seven maps for Johann Isaac Pontanus, “Rerum et urbis Amstelodamensium historia” 1611, for Jodocus Hondius 1, again engraved at an earlier date, etc.
Said to have been born in 1575, and perhaps to be identified with the Benjamin Wright made free of the Goldsmiths' Company by patrimony 17 Mar 1597. Heawood suggested that the map Florentissimoru[m] Enorum Angliæ et Hiberniæ accurata descriptio veteribus et recentioribus nominibus illustrata 1594 might be by Wright, but Wright himself referred to his The armes of all the cheif corporations of England 1596 as the "first fruit of his labours”. He was working in Amsterdam by 1602 and probably for some years earlier, referred to in that year as an "Engelsch plaetsnyder woonende tot Amstelredam" [English copperplate cutter living in Amsterdam]. He subsequently worked in Bologna 1607-1608 and later Rome for the Italian publisher Giovanni Antonio Magini, who must have greatly valued Wright's work to have borne with so tiresome a collaborator, irregular in life and given to drink, for twice he had to release plates which Wright had pawned in Rome. Though other engravers known to have worked on Magini's “Atlas” ... it is surprising that no plates are signed but those bearing Wright's name” (Hind). John Evelyn bracketed Wright with Thomas Cecill as "little inferior to any we have enumerated for the excellency of their burins and their happy design”.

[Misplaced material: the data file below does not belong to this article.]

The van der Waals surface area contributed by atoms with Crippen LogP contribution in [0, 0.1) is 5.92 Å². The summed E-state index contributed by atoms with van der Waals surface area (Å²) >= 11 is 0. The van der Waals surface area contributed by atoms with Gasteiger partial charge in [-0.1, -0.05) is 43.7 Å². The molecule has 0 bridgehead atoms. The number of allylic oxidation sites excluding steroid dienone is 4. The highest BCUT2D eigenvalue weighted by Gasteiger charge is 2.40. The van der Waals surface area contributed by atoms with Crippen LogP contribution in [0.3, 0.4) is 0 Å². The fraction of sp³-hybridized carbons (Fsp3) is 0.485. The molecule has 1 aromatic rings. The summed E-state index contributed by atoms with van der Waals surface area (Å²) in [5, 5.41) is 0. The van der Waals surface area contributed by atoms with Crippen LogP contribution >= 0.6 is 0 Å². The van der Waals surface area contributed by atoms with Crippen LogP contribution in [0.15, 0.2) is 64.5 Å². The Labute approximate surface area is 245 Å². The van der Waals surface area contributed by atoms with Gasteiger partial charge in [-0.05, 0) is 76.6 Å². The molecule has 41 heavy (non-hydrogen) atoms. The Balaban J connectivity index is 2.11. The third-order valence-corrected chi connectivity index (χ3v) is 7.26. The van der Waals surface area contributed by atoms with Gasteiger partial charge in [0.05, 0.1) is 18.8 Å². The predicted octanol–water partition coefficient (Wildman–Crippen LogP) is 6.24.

At the Hartshorne in Paternoster Row 1596, Amsterdam 1602, Bologna 1607-1608, Rome 1608-1613.
BBTI, BM. Burden (1996). COPAC. Goldsmiths. Griffiths. GL. Hind. Koeman. Shirley (2001). STC. Taylor (1954). Tooley.
(Worms and Baynton Williams)
Laurence Worms and Ashley Baynton Williams, British Map Engravers, London, Rare Book Society, 2011, pp 735-736.
Valerie Scott, Tooley's Dictioonary of Mapmakers - Revised Edition Q-Z, Early World Press, 2004.